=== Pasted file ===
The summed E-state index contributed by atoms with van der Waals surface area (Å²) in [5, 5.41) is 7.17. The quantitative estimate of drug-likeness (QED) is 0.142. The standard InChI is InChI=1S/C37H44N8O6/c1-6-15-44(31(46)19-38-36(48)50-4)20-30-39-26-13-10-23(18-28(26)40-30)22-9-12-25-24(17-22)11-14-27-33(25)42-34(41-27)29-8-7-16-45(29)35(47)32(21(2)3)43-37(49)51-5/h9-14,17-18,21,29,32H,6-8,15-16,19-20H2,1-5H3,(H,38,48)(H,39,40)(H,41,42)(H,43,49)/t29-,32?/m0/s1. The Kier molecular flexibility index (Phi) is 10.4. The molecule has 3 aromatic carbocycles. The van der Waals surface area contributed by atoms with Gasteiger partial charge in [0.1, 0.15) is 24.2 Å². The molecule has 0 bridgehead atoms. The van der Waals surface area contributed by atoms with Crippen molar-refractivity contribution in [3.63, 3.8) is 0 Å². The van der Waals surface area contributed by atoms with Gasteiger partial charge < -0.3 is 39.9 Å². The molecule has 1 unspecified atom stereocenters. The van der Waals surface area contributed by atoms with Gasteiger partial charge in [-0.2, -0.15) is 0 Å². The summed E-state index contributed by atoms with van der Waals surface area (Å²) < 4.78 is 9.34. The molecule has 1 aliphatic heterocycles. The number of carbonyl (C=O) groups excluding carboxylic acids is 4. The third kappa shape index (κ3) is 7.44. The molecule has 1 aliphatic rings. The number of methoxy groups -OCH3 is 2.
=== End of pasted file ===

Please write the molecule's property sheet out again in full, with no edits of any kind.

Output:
The summed E-state index contributed by atoms with van der Waals surface area (Å²) in [5, 5.41) is 7.17. The quantitative estimate of drug-likeness (QED) is 0.142. The standard InChI is InChI=1S/C37H44N8O6/c1-6-15-44(31(46)19-38-36(48)50-4)20-30-39-26-13-10-23(18-28(26)40-30)22-9-12-25-24(17-22)11-14-27-33(25)42-34(41-27)29-8-7-16-45(29)35(47)32(21(2)3)43-37(49)51-5/h9-14,17-18,21,29,32H,6-8,15-16,19-20H2,1-5H3,(H,38,48)(H,39,40)(H,41,42)(H,43,49)/t29-,32?/m0/s1. The Kier molecular flexibility index (Phi) is 10.4. The molecule has 3 aromatic carbocycles. The van der Waals surface area contributed by atoms with Gasteiger partial charge in [0.1, 0.15) is 24.2 Å². The molecule has 0 bridgehead atoms. The van der Waals surface area contributed by atoms with Crippen molar-refractivity contribution in [3.63, 3.8) is 0 Å². The van der Waals surface area contributed by atoms with Gasteiger partial charge < -0.3 is 39.9 Å². The molecule has 1 unspecified atom stereocenters. The van der Waals surface area contributed by atoms with Gasteiger partial charge in [-0.2, -0.15) is 0 Å². The summed E-state index contributed by atoms with van der Waals surface area (Å²) < 4.78 is 9.34. The molecule has 1 aliphatic heterocycles. The number of carbonyl (C=O) groups excluding carboxylic acids is 4. The third kappa shape index (κ3) is 7.44. The molecule has 1 aliphatic rings. The number of methoxy groups -OCH3 is 2.